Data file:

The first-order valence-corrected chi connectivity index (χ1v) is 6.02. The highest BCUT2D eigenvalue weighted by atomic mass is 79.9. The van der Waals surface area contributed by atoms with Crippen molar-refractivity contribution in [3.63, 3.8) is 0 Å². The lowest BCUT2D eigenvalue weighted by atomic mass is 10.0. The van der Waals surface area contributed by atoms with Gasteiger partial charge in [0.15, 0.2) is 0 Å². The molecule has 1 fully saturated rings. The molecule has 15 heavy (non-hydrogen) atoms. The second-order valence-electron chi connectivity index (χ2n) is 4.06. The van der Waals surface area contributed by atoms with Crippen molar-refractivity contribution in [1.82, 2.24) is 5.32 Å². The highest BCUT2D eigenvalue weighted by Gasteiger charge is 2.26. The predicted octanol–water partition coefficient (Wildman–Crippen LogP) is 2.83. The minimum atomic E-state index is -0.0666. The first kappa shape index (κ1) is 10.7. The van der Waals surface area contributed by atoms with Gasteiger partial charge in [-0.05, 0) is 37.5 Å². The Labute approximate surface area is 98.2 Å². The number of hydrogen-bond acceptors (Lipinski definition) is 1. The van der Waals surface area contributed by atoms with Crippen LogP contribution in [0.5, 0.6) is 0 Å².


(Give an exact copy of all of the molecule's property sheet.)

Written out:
The first-order valence-corrected chi connectivity index (χ1v) is 6.02. The highest BCUT2D eigenvalue weighted by atomic mass is 79.9. The van der Waals surface area contributed by atoms with Crippen molar-refractivity contribution in [3.63, 3.8) is 0 Å². The lowest BCUT2D eigenvalue weighted by atomic mass is 10.0. The van der Waals surface area contributed by atoms with Gasteiger partial charge in [0.15, 0.2) is 0 Å². The molecule has 1 fully saturated rings. The molecule has 15 heavy (non-hydrogen) atoms. The second-order valence-electron chi connectivity index (χ2n) is 4.06. The van der Waals surface area contributed by atoms with Crippen molar-refractivity contribution in [1.82, 2.24) is 5.32 Å². The highest BCUT2D eigenvalue weighted by Gasteiger charge is 2.26. The predicted octanol–water partition coefficient (Wildman–Crippen LogP) is 2.83. The minimum atomic E-state index is -0.0666. The first kappa shape index (κ1) is 10.7. The van der Waals surface area contributed by atoms with Gasteiger partial charge in [-0.05, 0) is 37.5 Å². The Labute approximate surface area is 98.2 Å². The number of hydrogen-bond acceptors (Lipinski definition) is 1. The van der Waals surface area contributed by atoms with Crippen LogP contribution in [0.5, 0.6) is 0 Å².